But for an American Christian what would truly be a cross, worthy of being called a cross.  When I consider Jesus’s cross, I realize that it is something that he had the power to avoid.  He came to earth to take up a cross.  He chose it.  It was not thrust upon him. Through his cross, we believe, he brought forgiveness, reconciliation, freedom and life.  He chose suffering so we could be healed.  He chose death pains so we might have eternal life.

This is the transformative thought for me in this prayer.  True crosses will do the same.  If we willingly chose to bear the cross and be his disciple, our crosses will bring life to others.  Our willingness to take up weighty crosses will bring freedom, life and reconciliation to our world.  Although we may be waiting for a cross to be thrust upon us, true disciples chose to take up their cross and follow Jesus.

So what is a worthy cross for you or me? I know for me I avoid rejection. So I often will avoid speaking challenging words that are contrary to the accepted opinions of many of my Christian brothers and sisters.  In other words, when faced with those things that seem to me contrary to everything I know about Jesus, I will often choose to remain silent, rather than face the possibility of rejection.  But Jesus willingly chose rejection … He was despised and rejected, a man of sorrows, acquainted with grief.  So will I take up the cross? Will I publicly advocate for what I  know in my heart to be of the Spirit of Jesus?  I am ashamed to say that I am doing so, but only slowly and with hesitation.

So what is a worthy cross for you?  I don’t know, but know that it will be heavy and it might cause you pain. But it will help bring life to others.

Lord, keep us from making crosses out of the splinters of discomfort in our lives. Help us recognize the true crosses you call us to bear, those whose weight lends to the freedom and provision of others. Amen.

 

 

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Ash Wednesday Reflections

Yesterday was Ash Wednesday.  It is the beginning of the season of Lent.  I made my way again this year to Spirit of Joy Lutheran Church.  While last year I went alone, this year my wife and 4 friends joined me for this time.

Ash Wednesday is an odd sort of holiday.  It would be better to call it a holy-day as it is just not a typical sort of holiday.  I wished a friend a Mournful Ash Wednesday yesterday, because wishing them a happy one just seems to be wrong.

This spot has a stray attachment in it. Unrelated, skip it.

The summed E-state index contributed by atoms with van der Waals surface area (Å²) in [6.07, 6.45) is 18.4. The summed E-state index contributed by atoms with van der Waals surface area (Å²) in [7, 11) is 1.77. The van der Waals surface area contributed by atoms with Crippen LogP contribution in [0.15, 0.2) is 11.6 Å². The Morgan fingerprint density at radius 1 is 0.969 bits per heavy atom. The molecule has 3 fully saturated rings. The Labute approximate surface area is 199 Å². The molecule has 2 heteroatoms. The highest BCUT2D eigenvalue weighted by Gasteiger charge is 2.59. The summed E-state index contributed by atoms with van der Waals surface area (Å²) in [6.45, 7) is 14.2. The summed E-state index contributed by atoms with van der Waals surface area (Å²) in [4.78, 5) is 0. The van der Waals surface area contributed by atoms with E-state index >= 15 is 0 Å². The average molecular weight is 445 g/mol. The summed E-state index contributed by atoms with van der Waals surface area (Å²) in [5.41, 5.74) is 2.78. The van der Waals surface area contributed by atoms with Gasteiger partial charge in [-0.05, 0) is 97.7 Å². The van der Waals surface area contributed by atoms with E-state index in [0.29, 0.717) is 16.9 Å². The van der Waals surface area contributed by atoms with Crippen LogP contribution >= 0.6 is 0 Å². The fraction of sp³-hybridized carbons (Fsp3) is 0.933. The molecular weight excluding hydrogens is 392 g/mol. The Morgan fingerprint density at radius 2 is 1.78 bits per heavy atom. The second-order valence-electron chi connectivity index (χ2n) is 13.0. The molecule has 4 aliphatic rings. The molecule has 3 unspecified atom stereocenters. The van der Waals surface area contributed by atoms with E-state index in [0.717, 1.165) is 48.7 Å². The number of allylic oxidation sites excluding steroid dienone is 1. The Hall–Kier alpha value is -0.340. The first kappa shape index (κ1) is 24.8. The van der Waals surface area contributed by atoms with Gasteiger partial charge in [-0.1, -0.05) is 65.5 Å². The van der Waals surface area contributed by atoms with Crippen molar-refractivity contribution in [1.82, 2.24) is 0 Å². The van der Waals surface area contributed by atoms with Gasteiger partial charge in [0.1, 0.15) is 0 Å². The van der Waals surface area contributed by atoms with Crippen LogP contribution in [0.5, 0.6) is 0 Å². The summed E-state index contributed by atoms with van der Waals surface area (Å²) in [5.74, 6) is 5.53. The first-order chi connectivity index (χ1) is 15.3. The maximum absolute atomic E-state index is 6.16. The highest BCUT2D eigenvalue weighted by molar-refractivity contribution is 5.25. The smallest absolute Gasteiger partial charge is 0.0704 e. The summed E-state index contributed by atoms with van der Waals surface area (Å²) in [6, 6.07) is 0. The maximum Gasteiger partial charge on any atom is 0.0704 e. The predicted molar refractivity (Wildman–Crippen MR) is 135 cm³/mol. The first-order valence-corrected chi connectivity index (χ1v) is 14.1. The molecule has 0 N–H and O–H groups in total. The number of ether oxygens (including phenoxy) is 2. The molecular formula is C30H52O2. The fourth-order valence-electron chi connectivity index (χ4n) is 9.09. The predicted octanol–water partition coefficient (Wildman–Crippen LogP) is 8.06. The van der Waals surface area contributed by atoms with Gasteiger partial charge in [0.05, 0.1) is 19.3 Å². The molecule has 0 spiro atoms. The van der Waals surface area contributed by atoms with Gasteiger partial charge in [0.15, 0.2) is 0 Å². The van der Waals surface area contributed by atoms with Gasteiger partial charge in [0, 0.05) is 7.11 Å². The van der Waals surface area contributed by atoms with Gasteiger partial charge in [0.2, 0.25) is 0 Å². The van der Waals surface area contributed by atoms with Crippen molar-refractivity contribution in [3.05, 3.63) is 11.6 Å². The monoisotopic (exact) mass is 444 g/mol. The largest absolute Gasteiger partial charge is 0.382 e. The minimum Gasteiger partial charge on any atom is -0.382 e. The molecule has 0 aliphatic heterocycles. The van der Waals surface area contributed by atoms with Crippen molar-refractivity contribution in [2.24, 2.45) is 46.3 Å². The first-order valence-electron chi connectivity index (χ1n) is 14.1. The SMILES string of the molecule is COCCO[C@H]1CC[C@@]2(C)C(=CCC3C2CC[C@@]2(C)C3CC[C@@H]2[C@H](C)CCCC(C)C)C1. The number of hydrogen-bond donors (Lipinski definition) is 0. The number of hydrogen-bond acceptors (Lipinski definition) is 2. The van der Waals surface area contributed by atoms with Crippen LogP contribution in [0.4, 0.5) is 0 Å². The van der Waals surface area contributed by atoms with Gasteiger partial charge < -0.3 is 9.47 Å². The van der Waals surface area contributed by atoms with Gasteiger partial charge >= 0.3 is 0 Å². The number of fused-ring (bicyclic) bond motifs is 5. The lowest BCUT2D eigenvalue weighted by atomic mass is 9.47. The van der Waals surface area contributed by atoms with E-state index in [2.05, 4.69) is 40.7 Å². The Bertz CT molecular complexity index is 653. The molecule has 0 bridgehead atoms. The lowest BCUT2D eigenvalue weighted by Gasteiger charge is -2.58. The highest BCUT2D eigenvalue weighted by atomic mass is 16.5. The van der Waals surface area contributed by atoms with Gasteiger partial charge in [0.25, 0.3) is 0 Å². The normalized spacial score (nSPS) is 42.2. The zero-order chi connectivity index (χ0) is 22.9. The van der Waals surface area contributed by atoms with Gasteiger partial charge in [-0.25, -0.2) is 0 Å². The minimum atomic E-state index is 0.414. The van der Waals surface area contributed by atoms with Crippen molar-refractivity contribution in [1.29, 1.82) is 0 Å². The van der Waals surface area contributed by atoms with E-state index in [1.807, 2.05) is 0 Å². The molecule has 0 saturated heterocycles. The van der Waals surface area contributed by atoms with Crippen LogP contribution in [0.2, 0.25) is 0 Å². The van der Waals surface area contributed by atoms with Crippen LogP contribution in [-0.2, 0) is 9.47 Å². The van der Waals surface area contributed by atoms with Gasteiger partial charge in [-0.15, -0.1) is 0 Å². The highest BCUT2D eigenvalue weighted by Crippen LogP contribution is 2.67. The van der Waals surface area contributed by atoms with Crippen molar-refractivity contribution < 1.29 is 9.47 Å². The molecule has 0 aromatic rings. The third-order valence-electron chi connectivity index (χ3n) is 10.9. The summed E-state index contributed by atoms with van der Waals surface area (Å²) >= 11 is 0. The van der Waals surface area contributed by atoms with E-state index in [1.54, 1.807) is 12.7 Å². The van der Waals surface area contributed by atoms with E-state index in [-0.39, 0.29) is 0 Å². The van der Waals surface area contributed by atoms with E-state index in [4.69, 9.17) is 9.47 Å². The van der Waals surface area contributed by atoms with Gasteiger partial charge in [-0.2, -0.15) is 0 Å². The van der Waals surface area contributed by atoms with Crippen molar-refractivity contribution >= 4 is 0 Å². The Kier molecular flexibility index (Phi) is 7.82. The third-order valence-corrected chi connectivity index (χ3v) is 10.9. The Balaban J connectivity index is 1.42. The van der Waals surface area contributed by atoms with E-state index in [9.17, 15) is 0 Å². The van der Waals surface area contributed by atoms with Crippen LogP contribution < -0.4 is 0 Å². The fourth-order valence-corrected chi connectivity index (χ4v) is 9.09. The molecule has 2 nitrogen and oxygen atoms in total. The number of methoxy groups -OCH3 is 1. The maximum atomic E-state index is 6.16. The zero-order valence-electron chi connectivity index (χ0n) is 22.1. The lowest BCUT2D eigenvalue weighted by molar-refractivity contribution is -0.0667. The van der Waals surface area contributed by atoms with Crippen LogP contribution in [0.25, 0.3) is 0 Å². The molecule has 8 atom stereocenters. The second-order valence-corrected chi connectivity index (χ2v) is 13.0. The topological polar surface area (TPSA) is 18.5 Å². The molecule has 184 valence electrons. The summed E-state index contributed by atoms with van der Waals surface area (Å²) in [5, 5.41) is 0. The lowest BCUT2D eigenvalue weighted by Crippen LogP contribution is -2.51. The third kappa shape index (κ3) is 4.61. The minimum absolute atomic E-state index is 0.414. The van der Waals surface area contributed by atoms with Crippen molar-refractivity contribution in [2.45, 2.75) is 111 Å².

Ash Wednesday is a yearly reminder of our own mortality.  It reminds us that out of the dust of the earth God fashioned a man and breathed life into him.  When that life is taken back, all that is left is the dust we were formed from. I appreciate the focus on reflection in the “celebration” of day.

As part of the Ash Wednesday service we recited a general confession of sin and receive an assurance of forgiveness.  I appreciate this.  I can easily go barreling through a day with out thinking.  Such a pause to reflect and applying God’s grace of forgiveness is both sobering and liberating.

Ash Wednesday ushers us into a 40 day period of preparation.  The focus this year at Threshold Church where my family and I attend, will be on prayer, fasting and giving to the poor.  This seems to be a wonderful way to prepare to walk with Jesus on the road to Jerusalem, the cross and resurrection that we remember during Holy Week.

It is typical to give up something for Lent.  This year I am giving up soda.  I have recently heard about a tradition: taking up something during Lent.  This too seems to be a good way of preparation.  This year I have taken up a book to read “The Divine Conspiracy: Rediscoing our Hidden Life in God” by Dallas Willard, and  will be spending an increased time in spiritual exercises such as prayer, meditation, journaling and fasting.

Here are a couple of online resources I will be using this Lent …

A prayer of confession for lent.  https://mynotesalongtheway.wordpress.com/2010/02/19/confession-for-lent/

A daily guided time of scripture meditation and prayer.  http://www.pray-as-you-go.org/

Hyaets Lenten Guide group on Facebook.  http://www.facebook.com/home.php?sk=group_139584172775054&ap=1

What are you doing during  Lent to prepare your heart for our yearly remembrance of Christ’s passion and resurrection?